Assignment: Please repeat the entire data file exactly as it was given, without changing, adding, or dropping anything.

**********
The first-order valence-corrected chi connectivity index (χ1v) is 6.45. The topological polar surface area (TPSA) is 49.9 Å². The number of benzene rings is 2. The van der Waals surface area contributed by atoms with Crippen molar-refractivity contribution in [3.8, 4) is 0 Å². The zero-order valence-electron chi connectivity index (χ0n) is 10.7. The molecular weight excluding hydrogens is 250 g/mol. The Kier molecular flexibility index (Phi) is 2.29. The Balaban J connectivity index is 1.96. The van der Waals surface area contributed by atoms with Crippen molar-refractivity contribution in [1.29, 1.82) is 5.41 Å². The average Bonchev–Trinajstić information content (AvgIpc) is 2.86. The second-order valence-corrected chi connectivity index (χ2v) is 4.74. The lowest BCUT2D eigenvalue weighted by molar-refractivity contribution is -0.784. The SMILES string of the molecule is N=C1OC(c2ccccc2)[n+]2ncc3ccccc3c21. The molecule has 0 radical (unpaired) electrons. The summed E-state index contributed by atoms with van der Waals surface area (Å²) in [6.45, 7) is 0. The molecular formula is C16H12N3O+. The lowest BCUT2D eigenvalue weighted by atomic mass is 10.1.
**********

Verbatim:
The first-order valence-corrected chi connectivity index (χ1v) is 6.45. The topological polar surface area (TPSA) is 49.9 Å². The number of benzene rings is 2. The van der Waals surface area contributed by atoms with Crippen molar-refractivity contribution in [3.8, 4) is 0 Å². The zero-order valence-electron chi connectivity index (χ0n) is 10.7. The molecular weight excluding hydrogens is 250 g/mol. The Kier molecular flexibility index (Phi) is 2.29. The Balaban J connectivity index is 1.96. The van der Waals surface area contributed by atoms with Crippen molar-refractivity contribution in [1.29, 1.82) is 5.41 Å². The average Bonchev–Trinajstić information content (AvgIpc) is 2.86. The second-order valence-corrected chi connectivity index (χ2v) is 4.74. The lowest BCUT2D eigenvalue weighted by molar-refractivity contribution is -0.784. The SMILES string of the molecule is N=C1OC(c2ccccc2)[n+]2ncc3ccccc3c21. The molecule has 0 radical (unpaired) electrons. The summed E-state index contributed by atoms with van der Waals surface area (Å²) in [6.45, 7) is 0. The molecular formula is C16H12N3O+. The lowest BCUT2D eigenvalue weighted by atomic mass is 10.1.